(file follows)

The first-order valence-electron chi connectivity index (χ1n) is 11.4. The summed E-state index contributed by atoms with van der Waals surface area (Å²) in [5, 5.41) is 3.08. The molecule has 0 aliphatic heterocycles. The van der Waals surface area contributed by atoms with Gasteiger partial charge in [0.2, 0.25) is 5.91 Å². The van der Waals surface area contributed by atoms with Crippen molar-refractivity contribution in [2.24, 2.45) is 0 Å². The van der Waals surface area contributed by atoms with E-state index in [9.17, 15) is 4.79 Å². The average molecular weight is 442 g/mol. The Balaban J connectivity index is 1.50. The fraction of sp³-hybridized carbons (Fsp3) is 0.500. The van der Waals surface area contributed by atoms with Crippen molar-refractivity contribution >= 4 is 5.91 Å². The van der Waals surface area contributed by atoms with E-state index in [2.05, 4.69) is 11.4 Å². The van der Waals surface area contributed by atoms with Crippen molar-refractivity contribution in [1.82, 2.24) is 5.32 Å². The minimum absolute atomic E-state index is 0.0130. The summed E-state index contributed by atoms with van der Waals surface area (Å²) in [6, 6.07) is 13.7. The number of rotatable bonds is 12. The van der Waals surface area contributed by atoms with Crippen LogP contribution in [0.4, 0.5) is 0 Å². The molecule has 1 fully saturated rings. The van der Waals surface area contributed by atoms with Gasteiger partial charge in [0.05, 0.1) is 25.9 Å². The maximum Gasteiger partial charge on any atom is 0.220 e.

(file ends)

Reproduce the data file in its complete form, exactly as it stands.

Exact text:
The first-order valence-electron chi connectivity index (χ1n) is 11.4. The summed E-state index contributed by atoms with van der Waals surface area (Å²) in [5, 5.41) is 3.08. The molecule has 0 aliphatic heterocycles. The van der Waals surface area contributed by atoms with Gasteiger partial charge in [0.2, 0.25) is 5.91 Å². The van der Waals surface area contributed by atoms with Crippen molar-refractivity contribution in [2.24, 2.45) is 0 Å². The van der Waals surface area contributed by atoms with E-state index in [9.17, 15) is 4.79 Å². The average molecular weight is 442 g/mol. The Balaban J connectivity index is 1.50. The fraction of sp³-hybridized carbons (Fsp3) is 0.500. The van der Waals surface area contributed by atoms with Crippen molar-refractivity contribution >= 4 is 5.91 Å². The van der Waals surface area contributed by atoms with E-state index in [2.05, 4.69) is 11.4 Å². The van der Waals surface area contributed by atoms with Crippen molar-refractivity contribution in [1.82, 2.24) is 5.32 Å². The minimum absolute atomic E-state index is 0.0130. The summed E-state index contributed by atoms with van der Waals surface area (Å²) in [6, 6.07) is 13.7. The number of rotatable bonds is 12. The van der Waals surface area contributed by atoms with Crippen LogP contribution in [0.4, 0.5) is 0 Å². The molecule has 1 fully saturated rings. The van der Waals surface area contributed by atoms with Gasteiger partial charge in [0.05, 0.1) is 25.9 Å². The maximum Gasteiger partial charge on any atom is 0.220 e.